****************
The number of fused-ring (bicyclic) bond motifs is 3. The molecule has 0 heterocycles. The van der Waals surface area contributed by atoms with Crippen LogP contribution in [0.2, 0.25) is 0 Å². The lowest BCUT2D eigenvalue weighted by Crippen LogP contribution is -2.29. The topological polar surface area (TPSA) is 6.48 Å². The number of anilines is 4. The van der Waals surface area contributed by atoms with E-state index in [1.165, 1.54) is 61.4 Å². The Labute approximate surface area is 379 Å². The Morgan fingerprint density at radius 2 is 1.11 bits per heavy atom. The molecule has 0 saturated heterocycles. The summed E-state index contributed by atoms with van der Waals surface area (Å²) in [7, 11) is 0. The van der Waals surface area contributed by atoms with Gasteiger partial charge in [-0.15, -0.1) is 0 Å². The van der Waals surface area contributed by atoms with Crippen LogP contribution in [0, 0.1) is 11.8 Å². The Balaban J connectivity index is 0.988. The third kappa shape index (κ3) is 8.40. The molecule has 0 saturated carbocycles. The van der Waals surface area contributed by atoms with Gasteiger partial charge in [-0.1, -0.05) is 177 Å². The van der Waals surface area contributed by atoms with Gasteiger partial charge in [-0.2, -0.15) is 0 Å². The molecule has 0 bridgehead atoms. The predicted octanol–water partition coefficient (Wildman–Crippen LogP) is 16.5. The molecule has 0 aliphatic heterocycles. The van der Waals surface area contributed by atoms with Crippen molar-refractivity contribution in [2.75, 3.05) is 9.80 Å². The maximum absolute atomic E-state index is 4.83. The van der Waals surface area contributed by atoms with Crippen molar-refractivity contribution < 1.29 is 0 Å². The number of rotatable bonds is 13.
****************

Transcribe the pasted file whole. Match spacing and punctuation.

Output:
The number of fused-ring (bicyclic) bond motifs is 3. The molecule has 0 heterocycles. The van der Waals surface area contributed by atoms with Crippen LogP contribution in [0.2, 0.25) is 0 Å². The lowest BCUT2D eigenvalue weighted by Crippen LogP contribution is -2.29. The topological polar surface area (TPSA) is 6.48 Å². The number of anilines is 4. The van der Waals surface area contributed by atoms with E-state index in [1.165, 1.54) is 61.4 Å². The Labute approximate surface area is 379 Å². The Morgan fingerprint density at radius 2 is 1.11 bits per heavy atom. The molecule has 0 saturated heterocycles. The summed E-state index contributed by atoms with van der Waals surface area (Å²) in [7, 11) is 0. The van der Waals surface area contributed by atoms with Gasteiger partial charge in [-0.15, -0.1) is 0 Å². The van der Waals surface area contributed by atoms with Crippen LogP contribution in [0, 0.1) is 11.8 Å². The Balaban J connectivity index is 0.988. The third kappa shape index (κ3) is 8.40. The molecule has 0 saturated carbocycles. The van der Waals surface area contributed by atoms with Gasteiger partial charge in [-0.1, -0.05) is 177 Å². The van der Waals surface area contributed by atoms with Gasteiger partial charge in [-0.2, -0.15) is 0 Å². The molecule has 0 bridgehead atoms. The predicted octanol–water partition coefficient (Wildman–Crippen LogP) is 16.5. The molecule has 0 aliphatic heterocycles. The van der Waals surface area contributed by atoms with Crippen molar-refractivity contribution in [2.75, 3.05) is 9.80 Å². The maximum absolute atomic E-state index is 4.83. The van der Waals surface area contributed by atoms with Crippen molar-refractivity contribution < 1.29 is 0 Å². The number of rotatable bonds is 13.